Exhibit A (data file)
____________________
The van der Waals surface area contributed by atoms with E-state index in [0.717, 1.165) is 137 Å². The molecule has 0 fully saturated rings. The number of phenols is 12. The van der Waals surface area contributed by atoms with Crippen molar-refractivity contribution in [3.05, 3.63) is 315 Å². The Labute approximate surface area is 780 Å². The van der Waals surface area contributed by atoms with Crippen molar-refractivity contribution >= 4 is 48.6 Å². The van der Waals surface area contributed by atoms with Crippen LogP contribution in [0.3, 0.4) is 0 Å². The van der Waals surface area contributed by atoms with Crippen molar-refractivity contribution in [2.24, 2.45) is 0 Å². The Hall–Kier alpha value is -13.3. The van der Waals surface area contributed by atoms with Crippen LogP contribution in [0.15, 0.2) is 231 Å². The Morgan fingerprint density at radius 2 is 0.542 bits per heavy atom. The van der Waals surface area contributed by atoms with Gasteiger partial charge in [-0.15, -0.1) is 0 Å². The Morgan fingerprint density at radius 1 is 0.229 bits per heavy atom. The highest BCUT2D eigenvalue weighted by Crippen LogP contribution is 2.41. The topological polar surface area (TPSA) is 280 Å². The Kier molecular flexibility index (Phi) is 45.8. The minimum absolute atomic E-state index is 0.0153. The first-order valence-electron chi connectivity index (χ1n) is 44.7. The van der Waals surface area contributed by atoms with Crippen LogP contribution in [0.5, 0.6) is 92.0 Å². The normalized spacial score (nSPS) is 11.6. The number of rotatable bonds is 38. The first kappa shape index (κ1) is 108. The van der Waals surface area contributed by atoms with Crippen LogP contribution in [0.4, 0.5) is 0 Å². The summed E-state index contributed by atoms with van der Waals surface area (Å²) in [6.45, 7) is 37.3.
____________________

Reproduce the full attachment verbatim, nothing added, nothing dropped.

The van der Waals surface area contributed by atoms with E-state index in [0.717, 1.165) is 137 Å². The molecule has 0 fully saturated rings. The number of phenols is 12. The van der Waals surface area contributed by atoms with Crippen molar-refractivity contribution in [3.05, 3.63) is 315 Å². The Labute approximate surface area is 780 Å². The van der Waals surface area contributed by atoms with Crippen molar-refractivity contribution >= 4 is 48.6 Å². The van der Waals surface area contributed by atoms with Crippen LogP contribution in [0.3, 0.4) is 0 Å². The van der Waals surface area contributed by atoms with Crippen molar-refractivity contribution in [2.24, 2.45) is 0 Å². The Hall–Kier alpha value is -13.3. The van der Waals surface area contributed by atoms with Crippen LogP contribution in [0.15, 0.2) is 231 Å². The Morgan fingerprint density at radius 2 is 0.542 bits per heavy atom. The van der Waals surface area contributed by atoms with Gasteiger partial charge in [-0.15, -0.1) is 0 Å². The Morgan fingerprint density at radius 1 is 0.229 bits per heavy atom. The highest BCUT2D eigenvalue weighted by Crippen LogP contribution is 2.41. The topological polar surface area (TPSA) is 280 Å². The Kier molecular flexibility index (Phi) is 45.8. The minimum absolute atomic E-state index is 0.0153. The first-order valence-electron chi connectivity index (χ1n) is 44.7. The van der Waals surface area contributed by atoms with Crippen LogP contribution in [0.5, 0.6) is 92.0 Å². The normalized spacial score (nSPS) is 11.6. The number of rotatable bonds is 38. The first kappa shape index (κ1) is 108. The van der Waals surface area contributed by atoms with Crippen LogP contribution in [0.4, 0.5) is 0 Å². The summed E-state index contributed by atoms with van der Waals surface area (Å²) in [6.45, 7) is 37.3.